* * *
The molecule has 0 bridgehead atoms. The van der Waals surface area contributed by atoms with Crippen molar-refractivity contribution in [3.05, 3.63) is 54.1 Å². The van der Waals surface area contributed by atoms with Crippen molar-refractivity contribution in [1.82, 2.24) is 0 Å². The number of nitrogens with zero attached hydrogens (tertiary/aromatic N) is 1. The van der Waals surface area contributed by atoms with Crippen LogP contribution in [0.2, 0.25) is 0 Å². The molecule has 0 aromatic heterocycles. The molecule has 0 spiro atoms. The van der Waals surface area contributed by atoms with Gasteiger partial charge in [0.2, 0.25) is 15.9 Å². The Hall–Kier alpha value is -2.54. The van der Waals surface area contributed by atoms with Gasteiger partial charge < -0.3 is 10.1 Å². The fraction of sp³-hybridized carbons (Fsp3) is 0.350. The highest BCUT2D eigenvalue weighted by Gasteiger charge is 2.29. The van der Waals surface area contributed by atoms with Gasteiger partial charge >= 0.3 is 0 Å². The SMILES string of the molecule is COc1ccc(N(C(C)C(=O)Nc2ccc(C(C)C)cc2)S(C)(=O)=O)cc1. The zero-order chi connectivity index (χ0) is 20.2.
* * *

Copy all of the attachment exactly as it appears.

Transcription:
The molecule has 0 bridgehead atoms. The van der Waals surface area contributed by atoms with Crippen molar-refractivity contribution in [3.05, 3.63) is 54.1 Å². The van der Waals surface area contributed by atoms with Crippen molar-refractivity contribution in [1.82, 2.24) is 0 Å². The number of nitrogens with zero attached hydrogens (tertiary/aromatic N) is 1. The van der Waals surface area contributed by atoms with Crippen LogP contribution in [0.2, 0.25) is 0 Å². The molecule has 0 aromatic heterocycles. The molecule has 0 spiro atoms. The van der Waals surface area contributed by atoms with Gasteiger partial charge in [0.2, 0.25) is 15.9 Å². The Hall–Kier alpha value is -2.54. The van der Waals surface area contributed by atoms with Gasteiger partial charge < -0.3 is 10.1 Å². The fraction of sp³-hybridized carbons (Fsp3) is 0.350. The highest BCUT2D eigenvalue weighted by Gasteiger charge is 2.29. The van der Waals surface area contributed by atoms with Gasteiger partial charge >= 0.3 is 0 Å². The SMILES string of the molecule is COc1ccc(N(C(C)C(=O)Nc2ccc(C(C)C)cc2)S(C)(=O)=O)cc1. The zero-order chi connectivity index (χ0) is 20.2.